Originally published on May 18, 2018.
Land O’Lakes, Inc. Quality Assurance employees embark on Farmer-to-Farmer experience
“Everyone has the right to consume safe food. When different countries are struggling with delivering on that right, we can step in and offer advice. Usually simple fixes can lead to huge outcomes,” says Jeff Balousek, senior quality leader at Land O’Lakes, Inc.
Currently in Lebanon, there is a systematic pressure to increase quality and safety of fruits and vegetables for export to remain competitive on a global scale. From producer-to-processor, food safety and quality needs to be improved across the value chain.
Borrowing knowledge from quality experts
Through the USAID-funded Farmer-to-Farmer program implemented by Land O’Lakes International Development, we recently sent Jeff and two other quality experts, Julie Ware and Maria Skora, to Lebanon to train graduate students and ministry professionals on critical control points for food safety and quality.
All three of these volunteer experts are employees of our affiliate Land O’Lakes, Inc., a farmer-owned cooperative with industry leading operations that span the spectrum from agricultural production to consumer foods. Though Jeff, Julie and Maria are all members of the Land O’Lakes Quality Assurance department, each person brought a unique set of expertise and practical guidance to the assignment. Combined, these three experts brought over 60 years of practical experience in supply chain and food safety.
From Minnesota to Beirut
The volunteers’ first week in Beirut was spent training the students and professionals on HACCP (hazard analysis critical control points), a preventative safety management technique. At the end of the week, they gave the class an externally marked HACCP test, so students had the chance to become HACCP certified.
“The students really started to understand the risks associated with ingredients. It’s not just what they’re producing. They had to think about: where does this ingredient come from and how was it harvested?” says Jeff.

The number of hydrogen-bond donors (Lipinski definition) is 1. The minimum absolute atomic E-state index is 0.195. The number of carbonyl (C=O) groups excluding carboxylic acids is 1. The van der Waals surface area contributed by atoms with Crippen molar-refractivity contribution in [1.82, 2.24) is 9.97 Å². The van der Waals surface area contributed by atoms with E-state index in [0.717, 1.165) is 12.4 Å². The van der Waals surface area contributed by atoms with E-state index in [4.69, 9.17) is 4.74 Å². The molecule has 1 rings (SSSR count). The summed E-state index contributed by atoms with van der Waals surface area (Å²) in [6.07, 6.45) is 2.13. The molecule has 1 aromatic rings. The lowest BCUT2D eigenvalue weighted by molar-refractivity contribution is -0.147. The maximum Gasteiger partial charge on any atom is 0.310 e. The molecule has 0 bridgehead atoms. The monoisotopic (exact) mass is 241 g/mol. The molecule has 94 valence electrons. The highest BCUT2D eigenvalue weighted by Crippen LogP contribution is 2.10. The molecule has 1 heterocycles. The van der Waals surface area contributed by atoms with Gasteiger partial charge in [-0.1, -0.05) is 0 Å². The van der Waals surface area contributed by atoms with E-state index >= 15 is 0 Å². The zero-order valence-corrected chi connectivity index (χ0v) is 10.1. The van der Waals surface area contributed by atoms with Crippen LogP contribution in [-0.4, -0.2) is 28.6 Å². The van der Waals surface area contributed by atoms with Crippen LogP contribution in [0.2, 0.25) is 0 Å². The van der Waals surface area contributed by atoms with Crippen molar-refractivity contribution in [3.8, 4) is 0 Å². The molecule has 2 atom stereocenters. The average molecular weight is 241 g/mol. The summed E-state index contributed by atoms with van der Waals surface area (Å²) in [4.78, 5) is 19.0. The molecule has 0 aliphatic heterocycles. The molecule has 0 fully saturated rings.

During week two, Jeff, Maria, Julie and the students headed to different facilities across the country to take the learning outside of the classroom.
“It was a really good platform for us to look at different problems in different settings,” says Maria. “As we were going out to different facilities, we could tell that the students were using the knowledge from the previous visits,” says Maria.
Maria and Jeff had both done Farmer-to-Farmer assignments before. This was Julie’s first time. Julie works at a Land O’Lakes dairy facility in Pine Island, Minnesota. Most of her background has been in compliance, and she shifted to quality about three years ago.
“I had a lot of quality experience out on the floor as a production supervisor, so I knew where quality issues can arise and how to find the root cause,” says Julie. ““I took everything I learned on the plant floor and used it in the scenarios with the students.”
A two-way street
Maria, Jeff and Julie were able to share their knowledge with the students, but also able to bring back cultural insights into their own work back in the U.S.
“Through something like Farmer-to-Farmer, it becomes very evident that the supply chain is worldwide. Everybody needs to understand what the risks are and how to protect themselves from the risks, but not everybody has the same resources,” says Maria.
But now that the students have taken the HACCP test, some will be able to become certified and train others on HACCP principles and about the importance of safety and quality in food.
“Teaching HACCP to these students strengthened my own knowledge of HACCP, too,” says Julie. “Our cultures may be different, but there’s a common thread – we all need to eat safely.”